- Full recovery of commercial aviation in Asia-Pacific is now expected to arrive earlier than predicted.
- Strong performance of airlines across the region, including low-cost and full-service carriers, as travel restrictions go and supply chain constraints ease.
- China's reopening is driving growth, but outbound travel is still affected by economic conditions and supply chain issues while inbound traffic is booming.
At the start of this year, most forecasts predicted that the full recovery of commercial aviation in Asia-Pacific would not come until the end of 2024. However, with travel restrictions now a thing of the past and the consistently high demand for travel driving growth, it seems that a full recovery to pre-pandemic levels will arrive much nearer the start of next year than the end.
Yesterday, the Association of Asia Pacific Airlines (AAPA) released its July Traffic Results, which showed that 27.2 million international passengers were carried by the region's airlines in the month. This was a 146% increase on the 11 million carried in July last year and 84% of the 32.5 million carried in July 2019. The average passenger load factor reached 83.7% last month and climbed ahead of the 82.4% load factor reported in July 2019.
While the gradual easing of travel restrictions in China is a major factor it is not the only game in town. Airlines across the region, including full-service carriers like Singapore Airlines, Air India, and Qantas and low-cost carriers like AirAsia, Vietjet, and Scoot, are performing strongly and building up capacity as supply chain constraints finally start to ease.
AAPA's Director General talks to Simple Flying
To get a clearer picture of what's happening in the region, Simple Flying today spoke with AAPA Director General Subhas Menon. He started by telling us several factors have contributed to the recovery picking up speed, starting with the airlines returning more aircraft to service.
Menon pointed out that in the early part of the year, there was a big gap between the rate of growth of the flights and the rate of growth of demand, but with airlines adding more aircraft, that gap has narrowed. He added:
"The second point is China where air travel is doing well and domestic demand has already exceeded 2019 levels. While China's reopening is contributing to the growth I still think it's highly unlikely we will hit full recovery by the end of this year and it's more likely it will be between the first quarter and first half of 2024 before Asia-Pacific gets back to 2019 levels."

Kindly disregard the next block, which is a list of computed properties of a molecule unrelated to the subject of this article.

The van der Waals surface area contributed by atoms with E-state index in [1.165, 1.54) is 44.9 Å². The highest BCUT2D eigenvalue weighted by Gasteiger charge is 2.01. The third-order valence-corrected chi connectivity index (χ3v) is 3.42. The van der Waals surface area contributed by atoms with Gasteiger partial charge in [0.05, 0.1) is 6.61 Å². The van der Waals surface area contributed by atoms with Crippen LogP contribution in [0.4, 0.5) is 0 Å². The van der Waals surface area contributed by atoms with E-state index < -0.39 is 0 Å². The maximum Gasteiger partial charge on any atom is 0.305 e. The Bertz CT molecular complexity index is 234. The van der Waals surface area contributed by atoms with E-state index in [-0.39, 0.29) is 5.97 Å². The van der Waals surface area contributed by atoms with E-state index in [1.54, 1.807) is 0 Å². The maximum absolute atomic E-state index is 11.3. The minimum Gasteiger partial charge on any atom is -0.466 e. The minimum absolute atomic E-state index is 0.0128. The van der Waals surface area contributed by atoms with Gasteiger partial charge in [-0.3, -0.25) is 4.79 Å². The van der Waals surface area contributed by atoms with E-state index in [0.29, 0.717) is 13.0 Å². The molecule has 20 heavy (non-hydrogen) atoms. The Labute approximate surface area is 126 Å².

On China, Menon highlights a discord between inbound and outbound traffic, with outbound travel from China negatively affected by the economic situation within the country. He said that the internal economic conditions are not really conducive for travel and that, in general, many Chinese are cautious about spending, and it may take some time for the government's stimulus measures to have an impact.
Conversely, inbound traffic is booming now that restrictions have gone and international airlines are racing to add more capacity. The major Chinese carriers are also dealing with extended supply chain issues and have been unable to return all their aircraft to service which also impacts outbound travel. Menon also cites the current trade tensions between the West and China as not helping to ease supply chain issues.
The July AAPA report also showed that international cargo markets continue to slow, with demand falling for the seventeenth consecutive month in Asia-Pacific. As a result, the average international freight load factor for the region's airlines declined by 5.5 percentage points to 60.9% in July, although the situation may not be as troublesome as it sounds.
"Freight is a weather vane of the economy and when the economy falls so does freight. Also, there is a mismatch between the global economy and air travel - the economy is on a downward trend but air travel is on an upward trend which is a kind of nice anomaly to have. Before COVID freight contributed around 20% of airline revenue and during the pandemic that climbed closer to 40% but now it has come back to around 20% again."
Find more news about Asian aviation here
Profitability and the debt mountain
One thing that he is pleased about is that in the first quarter, airline profitability has turned the corner, with many making operating profits, although net profits are suffering under a mountain of debt. He explained that IATA (International Air Transport Association) predicts that airlines will make an aggregated profit of $10 billion in 2023, representing a margin of just 1.2%, compared to aggregated losses of $189 billion during the pandemic.
Clearing that debt will take time, but Menon is confident that the quick return to operational profits is a sign that airlines have already turned the corner and recovery is well underway. He concluded our discussion by saying:
"It has been a quick recovery and at the beginning of the year IATA was talking about late 2024 to early 2025 for the region to get back to 2019 levels. Now we are looking at the first part of 2024 and momentum is not going to slacken because the demand pattern has been very resilient all through the year and future bookings are now higher than they were for 2019."
It has been a slow and steady approach all through this year, but the pace is picking up now that capacity is rapidly returning and China is open for business. The mood in Asia-Pacific has changed, and the results will soon start showing up in AAPA's monthly traffic reports.
Are you happy with how Asia-Pacific airlines are performing? Let us know in the comments.